Movie Total Recall with Schwartzenneger.   Perhaps we need class action lawsuit.

 

Closed Basin project gets its water strictly from confined aquifer.  There is decreasing rim flow.  Subject of eminent domain.  The surface rights are damaged by wells.

 

Look at competing economic interests.  On one side you have ski areas, that feed reservoirs, that feed Denver municipal area, and lettuce/barley farmers – Dave Robbins and Denver Water Board, all these profit from sending moisture north of valley.    This creates cheaper land values in SLV and leads to eminent domain.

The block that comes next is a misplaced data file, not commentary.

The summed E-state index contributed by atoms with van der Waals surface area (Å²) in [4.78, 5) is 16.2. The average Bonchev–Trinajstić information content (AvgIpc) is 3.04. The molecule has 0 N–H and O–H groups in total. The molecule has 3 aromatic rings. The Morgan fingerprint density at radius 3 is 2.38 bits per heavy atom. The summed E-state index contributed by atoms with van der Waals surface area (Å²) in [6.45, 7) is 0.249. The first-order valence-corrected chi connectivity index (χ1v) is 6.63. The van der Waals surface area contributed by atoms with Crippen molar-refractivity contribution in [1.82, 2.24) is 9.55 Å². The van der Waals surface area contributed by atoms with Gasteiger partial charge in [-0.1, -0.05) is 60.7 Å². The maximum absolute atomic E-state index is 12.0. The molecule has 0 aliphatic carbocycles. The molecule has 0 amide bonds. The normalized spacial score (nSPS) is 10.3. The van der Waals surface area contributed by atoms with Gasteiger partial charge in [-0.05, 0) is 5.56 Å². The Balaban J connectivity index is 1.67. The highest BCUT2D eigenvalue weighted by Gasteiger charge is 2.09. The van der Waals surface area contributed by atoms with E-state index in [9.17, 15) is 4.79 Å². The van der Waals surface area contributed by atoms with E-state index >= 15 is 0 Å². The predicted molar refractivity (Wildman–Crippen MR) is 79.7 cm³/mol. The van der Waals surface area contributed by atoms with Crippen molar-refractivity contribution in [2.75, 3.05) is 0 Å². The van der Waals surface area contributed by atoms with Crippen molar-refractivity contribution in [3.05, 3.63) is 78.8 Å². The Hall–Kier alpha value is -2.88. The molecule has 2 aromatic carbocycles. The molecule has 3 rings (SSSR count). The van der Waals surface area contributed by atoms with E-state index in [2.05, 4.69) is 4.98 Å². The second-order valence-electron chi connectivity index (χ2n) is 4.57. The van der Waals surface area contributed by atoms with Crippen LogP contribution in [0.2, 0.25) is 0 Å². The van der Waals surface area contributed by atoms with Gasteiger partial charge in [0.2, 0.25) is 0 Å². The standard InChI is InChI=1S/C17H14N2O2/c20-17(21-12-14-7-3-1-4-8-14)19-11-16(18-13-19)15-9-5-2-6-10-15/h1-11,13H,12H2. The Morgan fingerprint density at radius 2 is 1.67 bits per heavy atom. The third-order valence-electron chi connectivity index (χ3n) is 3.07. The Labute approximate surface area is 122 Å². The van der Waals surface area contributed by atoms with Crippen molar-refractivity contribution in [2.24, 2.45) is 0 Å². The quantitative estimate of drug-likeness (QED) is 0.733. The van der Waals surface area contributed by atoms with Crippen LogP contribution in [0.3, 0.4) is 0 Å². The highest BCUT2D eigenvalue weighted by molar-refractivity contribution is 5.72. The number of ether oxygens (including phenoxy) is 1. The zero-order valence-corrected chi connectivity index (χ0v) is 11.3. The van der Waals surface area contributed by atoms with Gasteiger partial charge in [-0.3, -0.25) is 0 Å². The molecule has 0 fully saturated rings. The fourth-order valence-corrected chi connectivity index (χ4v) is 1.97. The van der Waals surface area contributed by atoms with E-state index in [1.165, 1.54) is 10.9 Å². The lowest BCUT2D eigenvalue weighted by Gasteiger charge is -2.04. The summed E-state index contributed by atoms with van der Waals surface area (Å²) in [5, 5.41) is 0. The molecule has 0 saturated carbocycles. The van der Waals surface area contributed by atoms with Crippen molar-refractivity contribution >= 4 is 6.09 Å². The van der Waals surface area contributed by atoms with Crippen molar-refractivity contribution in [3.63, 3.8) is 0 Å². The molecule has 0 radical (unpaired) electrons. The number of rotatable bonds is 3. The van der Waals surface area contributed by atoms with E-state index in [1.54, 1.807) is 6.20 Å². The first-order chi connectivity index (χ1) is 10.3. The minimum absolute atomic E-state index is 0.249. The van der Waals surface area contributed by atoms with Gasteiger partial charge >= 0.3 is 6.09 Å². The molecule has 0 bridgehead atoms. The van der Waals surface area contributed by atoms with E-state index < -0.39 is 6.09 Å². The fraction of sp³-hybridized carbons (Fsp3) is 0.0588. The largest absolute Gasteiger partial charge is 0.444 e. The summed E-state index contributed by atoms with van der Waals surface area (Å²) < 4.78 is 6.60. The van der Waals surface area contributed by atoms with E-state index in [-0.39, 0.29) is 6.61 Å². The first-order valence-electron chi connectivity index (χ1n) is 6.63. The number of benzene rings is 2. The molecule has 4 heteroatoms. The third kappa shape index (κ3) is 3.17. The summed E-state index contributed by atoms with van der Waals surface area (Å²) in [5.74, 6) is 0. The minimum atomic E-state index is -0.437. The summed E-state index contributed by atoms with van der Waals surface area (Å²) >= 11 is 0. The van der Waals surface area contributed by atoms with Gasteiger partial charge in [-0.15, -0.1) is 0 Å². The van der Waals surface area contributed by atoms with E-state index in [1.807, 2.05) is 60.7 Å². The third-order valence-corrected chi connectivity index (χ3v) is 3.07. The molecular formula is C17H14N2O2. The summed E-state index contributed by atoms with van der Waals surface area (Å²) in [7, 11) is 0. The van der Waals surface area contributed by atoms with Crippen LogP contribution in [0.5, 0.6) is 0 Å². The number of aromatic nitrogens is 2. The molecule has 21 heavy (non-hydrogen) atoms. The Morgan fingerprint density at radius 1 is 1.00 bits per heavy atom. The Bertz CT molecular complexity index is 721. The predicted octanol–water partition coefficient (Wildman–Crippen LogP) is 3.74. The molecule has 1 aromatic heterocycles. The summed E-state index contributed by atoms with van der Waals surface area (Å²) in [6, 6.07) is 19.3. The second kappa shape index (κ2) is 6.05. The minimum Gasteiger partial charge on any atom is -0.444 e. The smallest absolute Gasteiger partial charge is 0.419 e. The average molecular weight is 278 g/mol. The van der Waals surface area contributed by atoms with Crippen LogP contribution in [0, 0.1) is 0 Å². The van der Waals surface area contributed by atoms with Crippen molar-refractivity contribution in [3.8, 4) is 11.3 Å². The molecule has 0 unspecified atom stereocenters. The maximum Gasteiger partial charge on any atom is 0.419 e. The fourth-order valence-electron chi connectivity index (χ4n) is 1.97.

The “model” dates to 1999.    Hunt springs went dry in 1950.

 

Weather modification affects water tables.  Mountain springs are going down.  Virginia remembers when she and her father got 5000 tons of hay/yr- now its down to 10-20 tons/yr or none.

 

There was a drought in the 1950’s.  Gary Boyce has information.  We need FOIA for federal documents.

 

Cost now is $260/acre feet- subdistrict 4 and 5.  We’ve seen 1300 feet of depletion.  Costing $30,000.  Go to pump well users

 

Jim Swanson is water commissioner.  Now water table at 7o to 90’ depth- wherever there is military traffic, weather dries up.

 

2.  May 2, 2012

 

SLV Closed Basin Project-  Meeting at lunch with Gerald Gray, Kelly Smith, Virginia Sutherland, Dennis Crown and Peggy Godfrey (also Jim Hanson)

 

Spinach, lettuce, barley interests,

 

3.  4/30/2012 Conversation with local rancher and water activist, Peggy Godfrey